In addition to all the things that were unimaginable just a few decades ago that you can do on a modern smartphone, one app category in particular is of course still a big hit: games! People are always playing games, young and old. And that is precisely why games are particularly interesting when it comes to collecting a wide variety of data from different population groups. In the games category, the supposedly free games are of particular interest, because as the saying goes: if a product is free for you, you are the product…

As always with our Android App Privacy test format, when analyzing the selected applications, it is of course particularly important to us not only to compare compliance with the requirements of the GDPR, but also to evaluate the practical impact of using an app on the user’s privacy. The collection of data that is not actually required for functionality, the open information and communication of this based on the privacy policy and potential violations of the GDPR that result from this play a particularly important role here. Of course, the sheer volume and type of data collected is also not irrelevant.

The selection

The top lists that are displayed to a user in the Google Playstore vary greatly from region to region and user to user, because the display is naturally tailored to the user and is constantly changing anyway. We therefore selected 10 games from the top 30 of the “Most successful” category of free games relatively randomly in order to obtain a good sample.

The games (with package name, tested version and link to report overview) are as follows:

Royal Match (com.dreamgames.royalmatch v22168)

Candy Crush Saga (com.king.candycrushsaga v1.279.2.1)

Gardenscapes (com.playrix.gardenscapes v7.9.0)

Fishdom (com.playrix.fishdomdd.gplay v8.1.2.0)

Whiteout Survival ( v1.18.7)

Township (com.playrix.township v19.0.1)

Legend of Mushroom ( v2.0.30)

Total Battle (com.totalbattle v327.10.2205-arm64-v8a)

Slotpark (com.platogo.pmp v3.57.4)

Hero Wars (com.nexters.herowars v1.202.000)

Trackers and permissions

In order to assess the data collection possibilities of an application, it makes sense to first look at which known trackers, i.e. software modules that serve the sole purpose of collecting usage data, are contained in the application and which permissions they request. Both are relatively easy to find out statically: To identify the included trackers, we use the free database from the Exodus Privacy Project. This allows us to identify known trackers in the examined applications and at the same time, for later analysis, we also receive the network detection rules that allow us to assign observed communication to a specific tracker in the dynamic analysis. In addition, we also use other tools that recognize third-party software modules that are not or not yet recognized by Exodus.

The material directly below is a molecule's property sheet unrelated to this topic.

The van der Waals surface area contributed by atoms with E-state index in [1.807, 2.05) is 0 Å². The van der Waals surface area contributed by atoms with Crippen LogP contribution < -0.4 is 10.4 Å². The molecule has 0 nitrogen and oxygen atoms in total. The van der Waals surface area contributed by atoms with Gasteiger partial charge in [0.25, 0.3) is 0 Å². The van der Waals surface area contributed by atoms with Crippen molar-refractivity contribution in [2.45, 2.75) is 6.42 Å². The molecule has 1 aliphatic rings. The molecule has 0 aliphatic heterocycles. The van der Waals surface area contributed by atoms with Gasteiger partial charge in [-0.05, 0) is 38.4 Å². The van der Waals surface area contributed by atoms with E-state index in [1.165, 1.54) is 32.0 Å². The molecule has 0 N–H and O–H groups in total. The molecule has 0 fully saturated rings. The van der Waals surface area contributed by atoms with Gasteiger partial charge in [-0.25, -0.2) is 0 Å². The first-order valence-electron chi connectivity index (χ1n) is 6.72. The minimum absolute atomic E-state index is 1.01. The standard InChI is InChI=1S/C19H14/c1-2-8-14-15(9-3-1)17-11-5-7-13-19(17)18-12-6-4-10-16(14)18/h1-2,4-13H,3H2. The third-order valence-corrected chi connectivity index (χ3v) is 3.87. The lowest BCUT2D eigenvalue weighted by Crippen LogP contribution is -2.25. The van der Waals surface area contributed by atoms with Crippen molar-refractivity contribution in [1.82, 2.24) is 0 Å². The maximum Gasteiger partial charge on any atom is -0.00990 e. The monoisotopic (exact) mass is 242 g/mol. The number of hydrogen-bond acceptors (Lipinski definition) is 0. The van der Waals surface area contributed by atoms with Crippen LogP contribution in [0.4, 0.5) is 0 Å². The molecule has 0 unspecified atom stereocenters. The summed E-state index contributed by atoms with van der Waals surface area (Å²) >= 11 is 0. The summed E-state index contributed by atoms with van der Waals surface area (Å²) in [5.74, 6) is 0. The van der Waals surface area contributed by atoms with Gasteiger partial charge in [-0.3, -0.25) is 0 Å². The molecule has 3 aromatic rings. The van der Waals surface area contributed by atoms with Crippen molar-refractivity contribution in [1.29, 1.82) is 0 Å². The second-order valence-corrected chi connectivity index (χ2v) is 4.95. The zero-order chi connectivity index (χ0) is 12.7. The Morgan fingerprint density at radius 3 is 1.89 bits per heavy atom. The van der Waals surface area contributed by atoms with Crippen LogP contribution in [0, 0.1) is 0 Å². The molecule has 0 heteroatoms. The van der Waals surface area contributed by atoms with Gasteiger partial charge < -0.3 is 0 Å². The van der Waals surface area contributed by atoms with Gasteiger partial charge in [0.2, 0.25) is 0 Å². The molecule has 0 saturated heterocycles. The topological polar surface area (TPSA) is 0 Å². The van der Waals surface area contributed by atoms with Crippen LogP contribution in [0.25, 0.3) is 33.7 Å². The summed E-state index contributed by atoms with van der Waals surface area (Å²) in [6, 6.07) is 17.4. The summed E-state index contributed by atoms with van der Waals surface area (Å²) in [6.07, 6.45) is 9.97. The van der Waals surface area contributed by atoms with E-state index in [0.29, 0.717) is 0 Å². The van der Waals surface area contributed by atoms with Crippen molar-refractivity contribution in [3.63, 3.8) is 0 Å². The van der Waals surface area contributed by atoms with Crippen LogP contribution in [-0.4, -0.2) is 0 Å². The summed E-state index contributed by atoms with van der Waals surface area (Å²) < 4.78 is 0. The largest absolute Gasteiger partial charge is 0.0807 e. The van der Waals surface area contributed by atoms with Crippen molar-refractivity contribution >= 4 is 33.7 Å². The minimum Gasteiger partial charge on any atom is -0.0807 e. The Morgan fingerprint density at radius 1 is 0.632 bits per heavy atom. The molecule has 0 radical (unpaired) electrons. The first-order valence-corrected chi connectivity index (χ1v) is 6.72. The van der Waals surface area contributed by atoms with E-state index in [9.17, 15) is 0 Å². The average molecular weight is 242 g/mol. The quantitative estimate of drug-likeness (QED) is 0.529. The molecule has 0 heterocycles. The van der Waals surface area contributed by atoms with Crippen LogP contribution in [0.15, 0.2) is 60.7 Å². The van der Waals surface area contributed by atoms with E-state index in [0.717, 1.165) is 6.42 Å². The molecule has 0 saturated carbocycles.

We can then simply look at the requested permissions in the manifest of the Android application and thus estimate in advance what data could theoretically be collected. In addition, they give us a first impression of how collection-hungry the application in question could be – purely in terms of the functionality of a classic mobile game, not very many permissions are actually required, but if a lot of permissions are nevertheless requested here, this already allows certain conclusions to be drawn.

As expected, the games examined are not reticent in this regard either: the number ranges from a moderate 15 required permissions to 30. We have actually seen much worse here, but compared to the IoT-related applications we usually examine, this is of course relatively high – especially when you consider that the IoT applications here often also require permissions for Bluetooth and localization services, for example, which a game should not normally need. It is particularly noticeable (but not at all surprising) that all of the applications examined request all permissions related to access to the Google AD-ID. This ID is a unique identifier that can be reset by the user, which is provided by Google’s advertising services and enables applications to track user behavior for advertising purposes. Privacy should be preserved here, as no explicitly personal data is linked to the ID, but how private user behavior is in itself is probably a matter of definition.

Permissions for the access to the AD-ID

What is also interesting about the permissions around the AD-ID is that these are in the “Normal” category on the Android system side and therefore do not require confirmation by the user in order to be granted. Of course, this is not the apps’ fault, but they are happy to take advantage of this offer.

Apart from this, some of the game apps examined request rather questionable permissions that are difficult to explain with the functionality of the app. For example, 6 out of 10 apps request read and write access to the external memory. And one app (Whiteout Survival) even requests access to the phone status (android.permission.READ_PHONE_STATE). An application with this permission can determine the phone number and serial number of the phone, whether a call is active, which number the call is connected to and so on – legitimate interest questionable.